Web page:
The real reason insurance premiums are ever above $50 a month

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learning
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Joined: Tue Jul 11, 2017 4:57 pm

The real reason insurance premiums are ever above $50 a month

Post by learning » Mon Jan 22, 2018 1:08 pm

https://mises.org/blog/how-government-r ... -expensive
Only the dumbest of asses think socialized medicine is a good thing.

https://www.heritage.org/health-care-re ... d-analysis
Health insurance markets are reg­ulated in a number of ways. This study focuses on four sets of regulations[11] that affect health insurance premiums:

Mandated benefitsregulations require insur­ers to cover particular treatments. Both server and provider mandates are included in this variable. Server mandates require insurers to offer coverage for particular medical condi­tions. Provider mandates require insurers to offer coverage for specific health care providers, such as chiropractors.
Health plan liabilitylaws create a cause of action against health plans and their employers for damages for harm done to enrollees under assorted liability theories.
Direct-access-to-specialistslaws allow sub­scribers to go directly to a specialist without prior referral from the health care plan primary physician.
Provider due processlaws interfere with a health plan's ability to contract selectively with a provider.[12]

https://www.heritage.org/health-care-re ... high-costs
Examples abound of how health insurance regulations have increased prices and disrupted insurance markets in many states. One common regulation is known as guaranteed-issue laws. These laws make it impossible for insurance companies to reject anyone who applies for health insurance. This sounds nice in theory, but it has costs that can price individuals and families out of the market.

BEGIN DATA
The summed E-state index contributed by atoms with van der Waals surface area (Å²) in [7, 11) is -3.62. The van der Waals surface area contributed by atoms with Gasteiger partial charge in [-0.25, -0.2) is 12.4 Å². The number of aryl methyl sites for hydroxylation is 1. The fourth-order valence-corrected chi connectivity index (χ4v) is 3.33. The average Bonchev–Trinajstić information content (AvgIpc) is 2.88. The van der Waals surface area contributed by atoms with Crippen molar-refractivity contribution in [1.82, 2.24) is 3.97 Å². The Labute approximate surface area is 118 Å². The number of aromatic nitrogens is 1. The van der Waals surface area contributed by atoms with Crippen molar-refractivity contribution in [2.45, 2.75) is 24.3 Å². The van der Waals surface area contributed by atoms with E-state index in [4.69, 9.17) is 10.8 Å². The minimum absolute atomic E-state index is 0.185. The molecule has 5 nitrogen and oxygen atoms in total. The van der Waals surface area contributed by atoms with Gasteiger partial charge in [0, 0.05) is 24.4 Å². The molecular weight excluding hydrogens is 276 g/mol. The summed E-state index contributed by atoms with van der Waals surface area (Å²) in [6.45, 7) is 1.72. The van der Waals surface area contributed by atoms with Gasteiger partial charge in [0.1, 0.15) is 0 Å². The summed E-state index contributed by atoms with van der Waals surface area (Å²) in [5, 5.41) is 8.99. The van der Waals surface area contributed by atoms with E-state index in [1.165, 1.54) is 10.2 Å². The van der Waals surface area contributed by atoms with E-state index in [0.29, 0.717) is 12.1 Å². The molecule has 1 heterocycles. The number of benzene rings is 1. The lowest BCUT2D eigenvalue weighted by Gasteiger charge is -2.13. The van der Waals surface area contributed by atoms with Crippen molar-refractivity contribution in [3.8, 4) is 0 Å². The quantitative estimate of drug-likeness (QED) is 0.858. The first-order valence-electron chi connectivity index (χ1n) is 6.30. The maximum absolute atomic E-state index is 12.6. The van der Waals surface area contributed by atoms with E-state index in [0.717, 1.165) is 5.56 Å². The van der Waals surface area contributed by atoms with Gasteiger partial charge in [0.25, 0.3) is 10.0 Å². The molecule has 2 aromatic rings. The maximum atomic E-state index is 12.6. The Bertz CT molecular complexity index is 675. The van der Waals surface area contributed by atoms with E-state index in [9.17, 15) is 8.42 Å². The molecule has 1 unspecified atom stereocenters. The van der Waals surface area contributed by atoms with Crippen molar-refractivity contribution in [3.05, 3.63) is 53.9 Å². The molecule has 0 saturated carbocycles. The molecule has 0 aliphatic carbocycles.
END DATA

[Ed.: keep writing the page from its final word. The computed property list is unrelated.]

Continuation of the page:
Why? Because in states with guaranteed-issue laws, insurers are forced to provide coverage for people with pre-existing medical conditions, so they raise premiums on everyone else to cover these costs.

https://fee.org/articles/insurance-redl ... ervention/
Redlining is generally taken to mean the practice of refusing to provide a product or service within a given geographical region. The term comes from the image of an owner of a service firm drawing a red line around a portion of a map and deciding not to provide any service within that area. This could be a bank official declaring that the bank will not make any loans in the area, a retail drugstore chain declaring it will not put any stores in the area, or an insurance company deciding not to insure any risks in the area.

https://www.aier.org/blog/government-in ... alls-short
Obama care equals Satanism

https://www.mrmoneymustache.com/2017/11 ... -in-price/
The premiums are not an accurate representation of my risk.

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